Friend and writer Christopher DeFilippis recently published his annual round up of books, a thing he has been doing for ages and aeons and will hopefully do for ages and aeons more. Like me, Chris reads a LOT and has opinions about what he reads.
But his top five from 2013 struck me as curious in one way: all the authors were men (even while the subject of one book is a woman who did amazing things for the world of astronomy, and oh I love that book, but I digress!). The worst read of the year, also written by a man. The honorable mention of the year, written by two men.
I asked him on Twitter what his favorite books by female authors were for the year, and to his surprise, he realized he hadn't read any female authors in 2013. Nor, it turns out, had he read any female authors in 2012. (Octavia Butler made his best-of list in 2011.)
"In my defense," Chris tweeted when a couple followers made author suggestions, "it's more coincidence than ailment that needs a remedy."
Then, I asked him if I could blog about this, because...
I let that sink in. As a female author, something in me shrieked, because that's pretty damn disappointing, even as a coincidence. So, I looked back at my own reading habits of the last three years, because I was curious. I never set out to intentionally read one gender more than another, so I suppose my numbers are also all coincidence (I didn't count anthologies in my numbers, just single author novels or collections.):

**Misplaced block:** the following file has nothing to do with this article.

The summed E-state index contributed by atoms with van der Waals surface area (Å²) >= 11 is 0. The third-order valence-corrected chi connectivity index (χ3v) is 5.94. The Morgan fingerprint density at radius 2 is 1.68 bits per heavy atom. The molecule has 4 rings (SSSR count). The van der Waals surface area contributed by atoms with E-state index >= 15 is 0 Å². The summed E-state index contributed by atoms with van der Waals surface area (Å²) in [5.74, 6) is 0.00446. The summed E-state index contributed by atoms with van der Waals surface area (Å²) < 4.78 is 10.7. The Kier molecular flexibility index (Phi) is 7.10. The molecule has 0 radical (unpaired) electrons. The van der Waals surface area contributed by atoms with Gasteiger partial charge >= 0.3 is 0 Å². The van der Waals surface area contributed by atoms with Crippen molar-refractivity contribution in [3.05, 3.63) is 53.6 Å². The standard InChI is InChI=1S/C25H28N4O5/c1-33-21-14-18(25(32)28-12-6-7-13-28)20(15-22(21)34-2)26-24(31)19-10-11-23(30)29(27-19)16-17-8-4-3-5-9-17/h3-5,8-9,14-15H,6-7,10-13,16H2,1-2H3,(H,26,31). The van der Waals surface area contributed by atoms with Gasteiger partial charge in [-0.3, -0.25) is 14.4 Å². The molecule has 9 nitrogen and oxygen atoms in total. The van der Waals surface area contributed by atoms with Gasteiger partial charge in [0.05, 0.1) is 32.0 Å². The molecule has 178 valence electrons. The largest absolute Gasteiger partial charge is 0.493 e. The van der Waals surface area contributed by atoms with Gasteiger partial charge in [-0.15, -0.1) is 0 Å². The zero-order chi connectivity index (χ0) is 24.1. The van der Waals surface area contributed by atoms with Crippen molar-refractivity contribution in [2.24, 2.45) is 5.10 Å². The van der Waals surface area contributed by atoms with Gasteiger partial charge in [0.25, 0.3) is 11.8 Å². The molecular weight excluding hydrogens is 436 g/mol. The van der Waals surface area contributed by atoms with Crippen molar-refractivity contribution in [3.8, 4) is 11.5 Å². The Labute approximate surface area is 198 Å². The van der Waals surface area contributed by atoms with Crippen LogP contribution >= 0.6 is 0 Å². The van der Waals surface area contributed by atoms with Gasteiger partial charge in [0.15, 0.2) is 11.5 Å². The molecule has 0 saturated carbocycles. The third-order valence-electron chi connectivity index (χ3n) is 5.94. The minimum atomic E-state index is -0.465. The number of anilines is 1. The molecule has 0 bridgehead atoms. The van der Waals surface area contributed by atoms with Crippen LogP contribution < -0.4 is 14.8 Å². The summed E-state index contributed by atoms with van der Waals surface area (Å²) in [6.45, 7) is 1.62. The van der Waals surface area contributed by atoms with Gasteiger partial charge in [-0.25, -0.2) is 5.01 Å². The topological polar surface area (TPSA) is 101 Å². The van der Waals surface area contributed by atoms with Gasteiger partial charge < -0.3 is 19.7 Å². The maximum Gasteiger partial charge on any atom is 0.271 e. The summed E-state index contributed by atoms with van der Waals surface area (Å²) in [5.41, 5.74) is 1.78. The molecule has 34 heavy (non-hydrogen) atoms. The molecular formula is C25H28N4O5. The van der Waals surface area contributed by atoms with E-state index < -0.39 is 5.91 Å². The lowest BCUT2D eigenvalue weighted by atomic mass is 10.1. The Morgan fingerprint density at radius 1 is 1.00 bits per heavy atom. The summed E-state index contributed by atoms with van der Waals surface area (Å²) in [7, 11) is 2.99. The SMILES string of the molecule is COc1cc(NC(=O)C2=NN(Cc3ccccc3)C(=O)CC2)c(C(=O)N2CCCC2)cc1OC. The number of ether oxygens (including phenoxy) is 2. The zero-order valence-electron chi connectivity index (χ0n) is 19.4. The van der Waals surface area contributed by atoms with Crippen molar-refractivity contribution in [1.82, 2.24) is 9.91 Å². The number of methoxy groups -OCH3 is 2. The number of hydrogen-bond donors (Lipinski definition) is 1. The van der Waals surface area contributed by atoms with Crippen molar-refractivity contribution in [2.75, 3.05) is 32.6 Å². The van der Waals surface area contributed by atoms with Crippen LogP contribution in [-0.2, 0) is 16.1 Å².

In 2011, I read 57 books, 37 of them by female authors (65%).
In 2012, I read 60 books, 27 of them by female authors (45%).
In 2013, I read 55 books, with 33 of them by female authors (60%).
I re-read a lot of classic SF in 2012: Bradbury, Grimm, Tolkien, Burrows, and I discovered Colson Whitehead! I binged on boy writers.
So, was it actually a coincidence? Could a reader not realize they hadn't read a female author in two years? Unfortunately, I believe the answer is absolutely and completely yes, because male authors remain the default. Readers just go there, without thinking twice.
Goodreads publishes a monthly newsletter. The February newsletter talks to three authors, Alexander McCall, Alice Hoffman, and Andy Weir. Each is asked to name five novels of a specific kind.
McCall's five favorite tropical books. All five authors are male.
Hoffman's five favorite books about NYC. Three of five authors are male.
Weir's five favorite books about Mars. All five authors are male.
Fifteen books, two female authors (mentioned by a female author). 13.3%.
When you want to be a writer, "they" tell you to read everything. Read every genre you can get your mitts on, because even if you don't realize it, this will improve your writing within the genre you actually want to write. They tell you to read broadly, whatever catches your interest, upon whatever shelf it sits.
How do female authors still go so very unnoticed?
How is it their books aren't getting in front of eyes that would enjoy them?
How can we make it so they do?
Two years, without realizing he hadn't read a female author.
In my mind, this is like going two years without water. Without air. Without 50% of the nutrients you need to survive. Your bones will be brittle. Your teeth will snap off. The forty-meter squid will devour what remains of your soul in the middle of the frozen apocalyptic night.
All right, maybe not, but I remain just as surprised as Chris at the numbers. Because damn. Damn.